Department of Materials Science & Metallurgy

Year 4 - Part III / MASt - Courses

Students registered for this course will find all relevant resources and materials on Moodle. (NST Part III: Materials Science). Summaries of the topics covered are below.

In addition to attending lectures, students will undertake an Individual Research Project. Also, if a Vacation Report was not submitted at the start of Part II then it must be submitted at the start of Part III.

Click on a course title for more information.

Michaelmas Term 12-Lecture courses

    • In this course, thermodynamic and kinetic principles governing metal production and recycling will be presented. Iron and steel making will be covered in greater depth followed by copper, aluminium and titanium production and refining. The importance of recycling metals and other by-products of metal production will be discussed as an integral part of metal refining flow sheets. Case studies dealing with stainless steel production and recycling of selected metals or devices will be studied.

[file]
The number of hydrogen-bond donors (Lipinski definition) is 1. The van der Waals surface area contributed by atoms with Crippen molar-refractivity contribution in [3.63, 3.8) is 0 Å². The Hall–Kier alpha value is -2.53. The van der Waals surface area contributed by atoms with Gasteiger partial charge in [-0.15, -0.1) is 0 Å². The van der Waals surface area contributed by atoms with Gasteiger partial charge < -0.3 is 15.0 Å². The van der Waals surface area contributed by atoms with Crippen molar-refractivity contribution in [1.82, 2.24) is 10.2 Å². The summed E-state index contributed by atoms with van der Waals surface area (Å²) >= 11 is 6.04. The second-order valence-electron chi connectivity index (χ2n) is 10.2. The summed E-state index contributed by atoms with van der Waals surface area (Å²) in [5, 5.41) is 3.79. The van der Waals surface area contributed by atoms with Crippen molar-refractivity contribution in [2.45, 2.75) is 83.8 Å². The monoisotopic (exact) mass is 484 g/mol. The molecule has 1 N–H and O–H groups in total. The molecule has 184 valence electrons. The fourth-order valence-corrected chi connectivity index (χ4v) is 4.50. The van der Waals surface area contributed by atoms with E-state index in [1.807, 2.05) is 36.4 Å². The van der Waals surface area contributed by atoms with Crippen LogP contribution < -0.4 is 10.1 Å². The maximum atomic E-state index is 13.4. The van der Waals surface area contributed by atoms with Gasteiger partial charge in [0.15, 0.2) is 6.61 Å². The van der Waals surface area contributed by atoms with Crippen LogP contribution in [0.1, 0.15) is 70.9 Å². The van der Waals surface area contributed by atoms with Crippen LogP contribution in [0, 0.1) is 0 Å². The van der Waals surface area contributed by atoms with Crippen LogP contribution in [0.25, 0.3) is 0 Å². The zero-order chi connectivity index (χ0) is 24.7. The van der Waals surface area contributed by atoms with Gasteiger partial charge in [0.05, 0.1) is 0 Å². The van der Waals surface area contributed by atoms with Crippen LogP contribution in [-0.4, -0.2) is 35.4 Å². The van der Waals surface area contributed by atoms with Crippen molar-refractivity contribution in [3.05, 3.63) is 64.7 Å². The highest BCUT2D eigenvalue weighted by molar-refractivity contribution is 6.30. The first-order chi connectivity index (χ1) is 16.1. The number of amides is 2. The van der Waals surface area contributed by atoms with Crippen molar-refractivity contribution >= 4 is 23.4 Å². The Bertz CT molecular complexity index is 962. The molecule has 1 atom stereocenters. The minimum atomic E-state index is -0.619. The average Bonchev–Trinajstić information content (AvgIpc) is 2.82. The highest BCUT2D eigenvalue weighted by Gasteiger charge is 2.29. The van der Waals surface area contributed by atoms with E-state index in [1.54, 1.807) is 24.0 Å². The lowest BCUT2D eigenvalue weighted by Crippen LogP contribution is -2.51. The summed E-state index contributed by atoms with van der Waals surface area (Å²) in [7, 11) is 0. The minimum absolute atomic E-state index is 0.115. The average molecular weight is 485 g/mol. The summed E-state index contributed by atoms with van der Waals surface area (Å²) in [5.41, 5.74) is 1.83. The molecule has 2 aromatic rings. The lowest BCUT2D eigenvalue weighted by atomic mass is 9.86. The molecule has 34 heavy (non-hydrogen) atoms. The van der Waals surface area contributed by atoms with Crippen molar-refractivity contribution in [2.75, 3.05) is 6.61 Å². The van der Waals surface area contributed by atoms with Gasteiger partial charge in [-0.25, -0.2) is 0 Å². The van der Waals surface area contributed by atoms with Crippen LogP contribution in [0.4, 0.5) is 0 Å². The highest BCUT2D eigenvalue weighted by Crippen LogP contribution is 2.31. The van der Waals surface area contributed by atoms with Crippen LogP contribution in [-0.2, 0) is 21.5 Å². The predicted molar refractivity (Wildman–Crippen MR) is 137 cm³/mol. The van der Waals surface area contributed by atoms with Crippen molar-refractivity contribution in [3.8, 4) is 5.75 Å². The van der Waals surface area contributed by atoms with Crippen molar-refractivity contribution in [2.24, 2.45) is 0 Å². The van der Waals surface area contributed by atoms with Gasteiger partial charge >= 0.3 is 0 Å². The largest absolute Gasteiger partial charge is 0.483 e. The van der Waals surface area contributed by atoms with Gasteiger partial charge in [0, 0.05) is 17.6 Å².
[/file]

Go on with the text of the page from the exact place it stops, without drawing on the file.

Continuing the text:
This lecture course will cover:

      • - Introduction to metal production and recycling; statistics
      • - Routes to iron & steelmaking - blast furnace; thermodynamics of liquid iron alloys; dilute solutions; alternate standard states; interaction parameters; metal-slag equilibria; desiliconisation of iron; slag basicity; ionic theory of slags; desulfurisation; basic oxygen steelmaking; refining reactions in steel; dissolution of oxygen, nitrogen and hydrogen in liquid steel; deoxidation of liquid steel; electric arc furnace steelmaking; secondary steelmaking; stainless steel production
      • - Extraction of copper; hydrometallurgical route and electrowinning of copper; pyrometallurgical route; flash smelting; converting; and electrorefining
      • - Extraction of aluminium; Bayer's process; Hall-Heroult Cell for electrowinning aluminium from a molten salt Titanium production using the Kroll process
      • - Recycling issues for the future and new technological opportunities - Case studies